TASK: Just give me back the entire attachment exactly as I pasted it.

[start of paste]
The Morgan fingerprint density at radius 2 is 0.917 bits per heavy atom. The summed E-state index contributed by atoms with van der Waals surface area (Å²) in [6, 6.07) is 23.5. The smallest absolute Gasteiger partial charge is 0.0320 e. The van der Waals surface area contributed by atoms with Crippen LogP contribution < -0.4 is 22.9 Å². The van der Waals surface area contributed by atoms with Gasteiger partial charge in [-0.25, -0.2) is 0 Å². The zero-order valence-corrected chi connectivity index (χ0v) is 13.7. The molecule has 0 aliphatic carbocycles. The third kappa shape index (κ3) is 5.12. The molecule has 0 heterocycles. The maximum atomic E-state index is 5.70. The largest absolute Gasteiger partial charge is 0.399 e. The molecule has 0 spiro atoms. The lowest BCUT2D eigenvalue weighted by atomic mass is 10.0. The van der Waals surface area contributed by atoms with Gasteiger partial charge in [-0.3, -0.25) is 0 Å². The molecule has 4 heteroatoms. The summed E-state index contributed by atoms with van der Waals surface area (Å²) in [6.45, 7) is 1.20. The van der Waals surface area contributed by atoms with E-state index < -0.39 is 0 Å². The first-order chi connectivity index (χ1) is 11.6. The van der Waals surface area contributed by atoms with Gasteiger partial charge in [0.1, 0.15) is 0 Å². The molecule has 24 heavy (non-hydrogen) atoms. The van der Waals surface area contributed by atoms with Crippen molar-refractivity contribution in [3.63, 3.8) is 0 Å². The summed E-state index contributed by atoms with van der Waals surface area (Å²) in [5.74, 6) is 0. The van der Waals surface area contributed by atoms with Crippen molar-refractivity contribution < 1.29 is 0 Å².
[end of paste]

The Morgan fingerprint density at radius 2 is 0.917 bits per heavy atom. The summed E-state index contributed by atoms with van der Waals surface area (Å²) in [6, 6.07) is 23.5. The smallest absolute Gasteiger partial charge is 0.0320 e. The van der Waals surface area contributed by atoms with Crippen LogP contribution < -0.4 is 22.9 Å². The van der Waals surface area contributed by atoms with Gasteiger partial charge in [-0.25, -0.2) is 0 Å². The zero-order valence-corrected chi connectivity index (χ0v) is 13.7. The molecule has 0 aliphatic carbocycles. The third kappa shape index (κ3) is 5.12. The molecule has 0 heterocycles. The maximum atomic E-state index is 5.70. The largest absolute Gasteiger partial charge is 0.399 e. The molecule has 0 spiro atoms. The lowest BCUT2D eigenvalue weighted by atomic mass is 10.0. The van der Waals surface area contributed by atoms with Gasteiger partial charge in [-0.3, -0.25) is 0 Å². The molecule has 4 heteroatoms. The summed E-state index contributed by atoms with van der Waals surface area (Å²) in [6.45, 7) is 1.20. The van der Waals surface area contributed by atoms with E-state index < -0.39 is 0 Å². The first-order chi connectivity index (χ1) is 11.6. The van der Waals surface area contributed by atoms with Gasteiger partial charge in [0.1, 0.15) is 0 Å². The molecule has 24 heavy (non-hydrogen) atoms. The van der Waals surface area contributed by atoms with Crippen molar-refractivity contribution in [3.63, 3.8) is 0 Å². The summed E-state index contributed by atoms with van der Waals surface area (Å²) in [5.74, 6) is 0. The van der Waals surface area contributed by atoms with Crippen molar-refractivity contribution < 1.29 is 0 Å².